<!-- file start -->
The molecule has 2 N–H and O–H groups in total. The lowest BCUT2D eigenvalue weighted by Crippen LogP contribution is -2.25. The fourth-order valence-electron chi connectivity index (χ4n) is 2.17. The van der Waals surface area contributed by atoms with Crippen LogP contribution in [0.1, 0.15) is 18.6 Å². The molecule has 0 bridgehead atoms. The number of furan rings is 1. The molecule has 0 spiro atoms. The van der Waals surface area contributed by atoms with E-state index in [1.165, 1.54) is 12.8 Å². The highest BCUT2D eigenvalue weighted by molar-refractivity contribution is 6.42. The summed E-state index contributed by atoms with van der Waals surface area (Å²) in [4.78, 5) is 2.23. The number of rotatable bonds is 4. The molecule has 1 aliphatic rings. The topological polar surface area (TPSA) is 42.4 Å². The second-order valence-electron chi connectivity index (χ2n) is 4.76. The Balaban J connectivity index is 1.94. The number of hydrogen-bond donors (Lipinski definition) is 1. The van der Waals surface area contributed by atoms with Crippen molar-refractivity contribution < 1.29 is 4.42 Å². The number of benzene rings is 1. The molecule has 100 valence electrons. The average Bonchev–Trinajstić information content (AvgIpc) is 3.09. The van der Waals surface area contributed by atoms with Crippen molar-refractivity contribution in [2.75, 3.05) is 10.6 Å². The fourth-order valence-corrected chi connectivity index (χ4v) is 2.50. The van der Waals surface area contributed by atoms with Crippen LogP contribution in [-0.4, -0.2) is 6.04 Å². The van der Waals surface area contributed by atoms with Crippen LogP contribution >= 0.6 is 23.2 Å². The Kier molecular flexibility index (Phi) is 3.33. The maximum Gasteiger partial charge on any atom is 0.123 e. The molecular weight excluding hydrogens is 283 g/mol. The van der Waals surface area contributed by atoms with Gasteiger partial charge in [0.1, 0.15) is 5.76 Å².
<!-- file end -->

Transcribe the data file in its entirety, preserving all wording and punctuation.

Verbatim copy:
The molecule has 2 N–H and O–H groups in total. The lowest BCUT2D eigenvalue weighted by Crippen LogP contribution is -2.25. The fourth-order valence-electron chi connectivity index (χ4n) is 2.17. The van der Waals surface area contributed by atoms with Crippen LogP contribution in [0.1, 0.15) is 18.6 Å². The molecule has 0 bridgehead atoms. The number of furan rings is 1. The molecule has 0 spiro atoms. The van der Waals surface area contributed by atoms with E-state index in [1.165, 1.54) is 12.8 Å². The highest BCUT2D eigenvalue weighted by molar-refractivity contribution is 6.42. The summed E-state index contributed by atoms with van der Waals surface area (Å²) in [4.78, 5) is 2.23. The number of rotatable bonds is 4. The molecule has 1 aliphatic rings. The topological polar surface area (TPSA) is 42.4 Å². The second-order valence-electron chi connectivity index (χ2n) is 4.76. The Balaban J connectivity index is 1.94. The number of hydrogen-bond donors (Lipinski definition) is 1. The van der Waals surface area contributed by atoms with Crippen molar-refractivity contribution < 1.29 is 4.42 Å². The number of benzene rings is 1. The molecule has 100 valence electrons. The average Bonchev–Trinajstić information content (AvgIpc) is 3.09. The van der Waals surface area contributed by atoms with Crippen molar-refractivity contribution in [2.75, 3.05) is 10.6 Å². The fourth-order valence-corrected chi connectivity index (χ4v) is 2.50. The van der Waals surface area contributed by atoms with Crippen LogP contribution in [-0.4, -0.2) is 6.04 Å². The van der Waals surface area contributed by atoms with Crippen LogP contribution >= 0.6 is 23.2 Å². The Kier molecular flexibility index (Phi) is 3.33. The maximum Gasteiger partial charge on any atom is 0.123 e. The molecular weight excluding hydrogens is 283 g/mol. The van der Waals surface area contributed by atoms with Gasteiger partial charge in [0.1, 0.15) is 5.76 Å².